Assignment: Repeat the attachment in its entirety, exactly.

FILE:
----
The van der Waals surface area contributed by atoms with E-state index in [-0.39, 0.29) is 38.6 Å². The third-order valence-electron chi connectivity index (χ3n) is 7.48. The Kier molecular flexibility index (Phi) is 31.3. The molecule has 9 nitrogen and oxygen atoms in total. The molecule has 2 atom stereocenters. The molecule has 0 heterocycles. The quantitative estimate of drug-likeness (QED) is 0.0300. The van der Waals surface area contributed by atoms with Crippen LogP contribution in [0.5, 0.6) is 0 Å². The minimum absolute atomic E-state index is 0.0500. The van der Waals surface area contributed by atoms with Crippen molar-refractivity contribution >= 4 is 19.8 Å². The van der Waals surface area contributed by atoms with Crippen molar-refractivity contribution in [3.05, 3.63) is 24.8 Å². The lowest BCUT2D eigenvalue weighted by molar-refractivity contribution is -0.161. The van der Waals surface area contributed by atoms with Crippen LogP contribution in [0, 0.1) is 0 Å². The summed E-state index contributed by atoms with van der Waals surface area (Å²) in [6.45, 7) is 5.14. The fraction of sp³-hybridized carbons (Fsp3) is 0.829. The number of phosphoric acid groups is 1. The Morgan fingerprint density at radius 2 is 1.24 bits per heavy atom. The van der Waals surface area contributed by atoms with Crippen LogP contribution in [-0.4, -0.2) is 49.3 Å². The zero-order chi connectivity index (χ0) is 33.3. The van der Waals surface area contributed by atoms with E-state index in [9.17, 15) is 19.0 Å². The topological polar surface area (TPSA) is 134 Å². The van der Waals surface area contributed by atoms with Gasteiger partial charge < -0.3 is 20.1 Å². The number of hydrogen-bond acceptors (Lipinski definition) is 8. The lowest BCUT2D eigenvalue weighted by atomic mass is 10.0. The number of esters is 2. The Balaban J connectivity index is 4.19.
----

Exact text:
The van der Waals surface area contributed by atoms with E-state index in [-0.39, 0.29) is 38.6 Å². The third-order valence-electron chi connectivity index (χ3n) is 7.48. The Kier molecular flexibility index (Phi) is 31.3. The molecule has 9 nitrogen and oxygen atoms in total. The molecule has 2 atom stereocenters. The molecule has 0 heterocycles. The quantitative estimate of drug-likeness (QED) is 0.0300. The van der Waals surface area contributed by atoms with Crippen LogP contribution in [0.5, 0.6) is 0 Å². The minimum absolute atomic E-state index is 0.0500. The van der Waals surface area contributed by atoms with Crippen molar-refractivity contribution >= 4 is 19.8 Å². The van der Waals surface area contributed by atoms with Crippen molar-refractivity contribution in [3.05, 3.63) is 24.8 Å². The lowest BCUT2D eigenvalue weighted by molar-refractivity contribution is -0.161. The van der Waals surface area contributed by atoms with Crippen LogP contribution in [0, 0.1) is 0 Å². The summed E-state index contributed by atoms with van der Waals surface area (Å²) in [6.45, 7) is 5.14. The fraction of sp³-hybridized carbons (Fsp3) is 0.829. The number of phosphoric acid groups is 1. The Morgan fingerprint density at radius 2 is 1.24 bits per heavy atom. The van der Waals surface area contributed by atoms with Crippen LogP contribution in [-0.4, -0.2) is 49.3 Å². The zero-order chi connectivity index (χ0) is 33.3. The van der Waals surface area contributed by atoms with E-state index in [9.17, 15) is 19.0 Å². The topological polar surface area (TPSA) is 134 Å². The van der Waals surface area contributed by atoms with Gasteiger partial charge < -0.3 is 20.1 Å². The number of hydrogen-bond acceptors (Lipinski definition) is 8. The lowest BCUT2D eigenvalue weighted by atomic mass is 10.0. The number of esters is 2. The Balaban J connectivity index is 4.19.